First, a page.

Anyway, raw milk is natural, and as long as the animal is pastured (not cooped up in a nasty overcrowded barn all day like the cows who produce the stores pasturized milk are), it is safe, and remember you are supporting humane practices by buying pasture fed milk, and not supporting animal confiment like the store bought(when I say store bought I mean like Walmart) milk.  Organic pastures does test every batch of milk for bad bacteria I know.  Pasturized milk does not contain most of the beneficial enzymes or phosphorus I know, there are others too that are destroyed I dont recall all of them though.  I would also check out and and research on those sites.

04-14-2012 04:11 PM

There are sort of two ways of looking at this: one is that your son has been drinking "raw" milk from the very beginning... from you! Of course, it's much safer because it's straight from the tap instead of bottled and kept for a few days before being consumed.


Personally, I drink the pasteurized stuff when it's from a cow. I like that it is safer and regulated, and it's not nutrient-free or anything. It still has that useful mix of carbs, protein, and fat. (Or no fat if you drink skim.)


Still, there are many that say that the health benefits of drinking unpastuerized milk outweigh the risks. Some say that it still has useful antibodies and enzymes, though your son is still getting that from you anyway if you are still nursing him.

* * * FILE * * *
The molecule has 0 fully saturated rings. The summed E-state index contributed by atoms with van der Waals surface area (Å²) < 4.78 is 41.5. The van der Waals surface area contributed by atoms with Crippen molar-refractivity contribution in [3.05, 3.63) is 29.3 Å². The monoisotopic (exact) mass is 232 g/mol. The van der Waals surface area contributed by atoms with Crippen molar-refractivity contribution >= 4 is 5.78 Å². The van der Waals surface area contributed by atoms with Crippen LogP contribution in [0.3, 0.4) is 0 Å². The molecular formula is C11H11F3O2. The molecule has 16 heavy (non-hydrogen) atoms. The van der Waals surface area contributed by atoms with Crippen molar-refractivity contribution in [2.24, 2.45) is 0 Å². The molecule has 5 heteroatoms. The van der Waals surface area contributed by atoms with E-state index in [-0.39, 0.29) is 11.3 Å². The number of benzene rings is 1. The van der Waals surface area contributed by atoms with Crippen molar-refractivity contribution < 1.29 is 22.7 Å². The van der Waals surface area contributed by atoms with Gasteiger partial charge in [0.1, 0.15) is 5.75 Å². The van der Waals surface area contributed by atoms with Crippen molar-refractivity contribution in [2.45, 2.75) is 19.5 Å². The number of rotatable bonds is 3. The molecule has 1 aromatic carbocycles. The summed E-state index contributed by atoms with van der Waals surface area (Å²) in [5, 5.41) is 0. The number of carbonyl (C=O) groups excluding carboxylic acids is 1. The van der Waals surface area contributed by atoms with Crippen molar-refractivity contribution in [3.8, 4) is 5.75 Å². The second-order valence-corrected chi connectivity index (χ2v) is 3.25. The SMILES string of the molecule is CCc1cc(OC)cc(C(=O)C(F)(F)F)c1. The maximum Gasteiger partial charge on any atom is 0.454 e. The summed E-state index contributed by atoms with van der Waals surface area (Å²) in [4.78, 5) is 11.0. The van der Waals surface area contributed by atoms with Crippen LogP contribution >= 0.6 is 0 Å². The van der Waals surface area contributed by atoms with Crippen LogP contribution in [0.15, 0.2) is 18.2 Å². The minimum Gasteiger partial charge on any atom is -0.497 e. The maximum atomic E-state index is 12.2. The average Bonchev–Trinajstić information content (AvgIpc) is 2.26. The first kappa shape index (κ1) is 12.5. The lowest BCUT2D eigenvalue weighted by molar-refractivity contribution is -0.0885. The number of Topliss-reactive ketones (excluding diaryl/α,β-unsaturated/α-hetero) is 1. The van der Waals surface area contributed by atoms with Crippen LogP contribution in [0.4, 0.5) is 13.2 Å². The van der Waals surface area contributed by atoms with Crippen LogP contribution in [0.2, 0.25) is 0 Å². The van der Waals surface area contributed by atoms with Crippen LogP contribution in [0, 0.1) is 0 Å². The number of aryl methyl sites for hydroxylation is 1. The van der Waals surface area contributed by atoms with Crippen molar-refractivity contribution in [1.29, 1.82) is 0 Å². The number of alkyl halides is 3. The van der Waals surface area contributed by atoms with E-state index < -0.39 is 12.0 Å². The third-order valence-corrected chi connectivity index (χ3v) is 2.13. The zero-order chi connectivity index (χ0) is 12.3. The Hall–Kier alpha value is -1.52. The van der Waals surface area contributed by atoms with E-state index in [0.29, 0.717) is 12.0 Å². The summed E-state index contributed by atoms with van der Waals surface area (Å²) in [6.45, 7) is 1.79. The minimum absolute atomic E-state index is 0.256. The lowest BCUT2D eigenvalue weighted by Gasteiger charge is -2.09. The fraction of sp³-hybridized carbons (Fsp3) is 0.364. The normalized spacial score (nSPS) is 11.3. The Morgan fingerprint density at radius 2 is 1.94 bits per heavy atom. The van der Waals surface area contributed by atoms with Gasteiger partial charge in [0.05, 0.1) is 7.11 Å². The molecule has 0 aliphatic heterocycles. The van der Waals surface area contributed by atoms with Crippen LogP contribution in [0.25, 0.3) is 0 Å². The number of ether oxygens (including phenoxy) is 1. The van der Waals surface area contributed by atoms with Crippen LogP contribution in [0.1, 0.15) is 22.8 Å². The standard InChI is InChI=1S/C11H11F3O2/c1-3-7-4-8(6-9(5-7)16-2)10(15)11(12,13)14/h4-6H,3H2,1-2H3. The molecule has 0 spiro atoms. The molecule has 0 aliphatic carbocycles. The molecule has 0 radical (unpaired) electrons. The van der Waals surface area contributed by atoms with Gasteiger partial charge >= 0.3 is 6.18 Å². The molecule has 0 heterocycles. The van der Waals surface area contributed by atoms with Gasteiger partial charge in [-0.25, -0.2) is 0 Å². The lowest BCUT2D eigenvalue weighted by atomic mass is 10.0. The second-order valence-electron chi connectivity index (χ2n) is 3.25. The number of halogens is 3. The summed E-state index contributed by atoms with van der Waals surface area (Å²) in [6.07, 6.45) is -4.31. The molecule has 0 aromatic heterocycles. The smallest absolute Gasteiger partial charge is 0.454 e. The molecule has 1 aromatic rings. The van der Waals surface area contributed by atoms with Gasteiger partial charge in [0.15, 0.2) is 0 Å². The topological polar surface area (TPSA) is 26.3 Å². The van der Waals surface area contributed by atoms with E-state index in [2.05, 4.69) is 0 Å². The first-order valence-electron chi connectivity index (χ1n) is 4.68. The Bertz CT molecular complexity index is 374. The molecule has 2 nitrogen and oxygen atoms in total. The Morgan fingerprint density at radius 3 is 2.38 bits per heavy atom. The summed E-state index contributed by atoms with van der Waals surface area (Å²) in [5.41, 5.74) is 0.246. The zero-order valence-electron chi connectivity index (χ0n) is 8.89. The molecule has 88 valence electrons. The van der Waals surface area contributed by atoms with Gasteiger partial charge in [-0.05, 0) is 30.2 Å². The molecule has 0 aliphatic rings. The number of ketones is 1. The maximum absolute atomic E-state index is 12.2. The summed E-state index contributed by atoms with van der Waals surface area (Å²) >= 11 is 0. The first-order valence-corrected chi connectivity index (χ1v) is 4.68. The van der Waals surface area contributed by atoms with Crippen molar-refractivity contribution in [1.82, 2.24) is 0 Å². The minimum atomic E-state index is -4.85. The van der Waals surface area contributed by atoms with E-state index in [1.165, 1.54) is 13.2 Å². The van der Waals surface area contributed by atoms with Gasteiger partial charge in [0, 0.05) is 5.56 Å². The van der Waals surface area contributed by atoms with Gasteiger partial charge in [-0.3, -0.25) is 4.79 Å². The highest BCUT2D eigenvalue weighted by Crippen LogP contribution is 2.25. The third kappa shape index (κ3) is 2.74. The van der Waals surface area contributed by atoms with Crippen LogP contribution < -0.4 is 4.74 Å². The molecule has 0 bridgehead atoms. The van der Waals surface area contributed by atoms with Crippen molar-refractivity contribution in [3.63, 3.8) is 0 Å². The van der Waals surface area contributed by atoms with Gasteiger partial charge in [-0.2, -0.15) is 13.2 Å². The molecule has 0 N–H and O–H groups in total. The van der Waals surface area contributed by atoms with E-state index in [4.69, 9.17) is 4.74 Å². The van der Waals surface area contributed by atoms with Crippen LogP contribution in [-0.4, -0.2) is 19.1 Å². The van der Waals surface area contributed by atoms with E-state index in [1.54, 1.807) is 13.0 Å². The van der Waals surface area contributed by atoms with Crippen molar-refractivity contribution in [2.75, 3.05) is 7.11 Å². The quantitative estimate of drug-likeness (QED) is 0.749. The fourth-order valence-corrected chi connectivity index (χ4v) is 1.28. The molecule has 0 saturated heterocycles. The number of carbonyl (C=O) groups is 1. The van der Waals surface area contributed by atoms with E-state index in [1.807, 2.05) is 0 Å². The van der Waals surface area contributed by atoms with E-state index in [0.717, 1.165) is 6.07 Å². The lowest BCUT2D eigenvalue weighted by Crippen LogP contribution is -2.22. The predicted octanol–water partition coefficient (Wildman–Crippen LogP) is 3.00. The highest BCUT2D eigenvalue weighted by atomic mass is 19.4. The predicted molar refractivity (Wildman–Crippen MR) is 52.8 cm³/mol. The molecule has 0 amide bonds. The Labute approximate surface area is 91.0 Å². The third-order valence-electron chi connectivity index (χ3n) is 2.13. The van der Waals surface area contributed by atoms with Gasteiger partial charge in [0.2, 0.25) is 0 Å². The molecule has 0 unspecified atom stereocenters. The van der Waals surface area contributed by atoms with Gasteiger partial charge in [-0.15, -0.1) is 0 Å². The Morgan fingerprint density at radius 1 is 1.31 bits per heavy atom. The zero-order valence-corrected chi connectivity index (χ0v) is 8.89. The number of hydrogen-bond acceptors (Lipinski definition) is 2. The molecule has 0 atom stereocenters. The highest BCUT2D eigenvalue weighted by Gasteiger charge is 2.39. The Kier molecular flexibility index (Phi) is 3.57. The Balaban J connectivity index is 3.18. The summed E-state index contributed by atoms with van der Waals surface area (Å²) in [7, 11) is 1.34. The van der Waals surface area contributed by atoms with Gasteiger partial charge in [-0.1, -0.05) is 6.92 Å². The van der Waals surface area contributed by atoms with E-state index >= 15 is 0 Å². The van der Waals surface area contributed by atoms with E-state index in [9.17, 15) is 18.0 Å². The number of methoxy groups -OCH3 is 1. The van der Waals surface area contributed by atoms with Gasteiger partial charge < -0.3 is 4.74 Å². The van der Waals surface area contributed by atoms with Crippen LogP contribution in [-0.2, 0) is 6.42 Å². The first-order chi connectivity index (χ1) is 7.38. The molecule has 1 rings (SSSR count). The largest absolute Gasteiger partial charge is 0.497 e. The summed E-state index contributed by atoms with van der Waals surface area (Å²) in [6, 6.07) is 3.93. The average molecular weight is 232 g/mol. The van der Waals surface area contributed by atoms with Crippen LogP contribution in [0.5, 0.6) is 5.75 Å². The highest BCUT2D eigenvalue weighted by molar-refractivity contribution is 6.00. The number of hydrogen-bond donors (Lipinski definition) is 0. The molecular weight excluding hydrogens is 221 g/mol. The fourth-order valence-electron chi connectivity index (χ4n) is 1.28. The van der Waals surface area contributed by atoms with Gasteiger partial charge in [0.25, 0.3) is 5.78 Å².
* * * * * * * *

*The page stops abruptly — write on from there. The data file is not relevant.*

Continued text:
Tough call.

04-14-2012 02:58 PM

We're a Raw Milk family and it's made a big difference in our family's health. Find a good, reliable source is my advice. 


I would try and find raw goat's milk first. It's much closer to human breast milk than cow's milk and I prefer the taste to goat over cow's milk, does my son. It's sweeter, has a  higher butterfat content, and is very creamy. It's like drinking cream, just delicious.


I would call the dairy farm you mentioned and ask direct but polite questions. Sometimes the media misrepresents things and this is an election year.......


We're not in your state but we use local farmers for our goat and cow's milk. One farmer has 5-6 goats and the other has 6 milk cows. I prefer smaller farms because it's typically the farmer himself/herself that does all the work. 


Hope that helps. 



04-14-2012 12:12 AM

I live in So Cal and have access to Organic Pastures Raw Milk from a co op or my local health food store. My 20 month old is still nursing but I don't think my supply is enough for him. I have my own health issues (Gastritis and GERD) which make it hard for me to eat enough to be in perfect health. I don't eat enough calories to support my milk supply, although I try really hard. I have friends who give their kids/babies raw milk from the same source. Although while researching, I read the Organic Pastures has had 2 incidents of E. Coli sickening children, one was proven to be tied to their farm from what I read and this was just this last fall. That kinda freaks me out even though I know you could get sick from other things just as well. I would like some advice on this, I tend to worry too much as it is but I really don't want to give him "dead milk" to supplement my low supply. Thanks.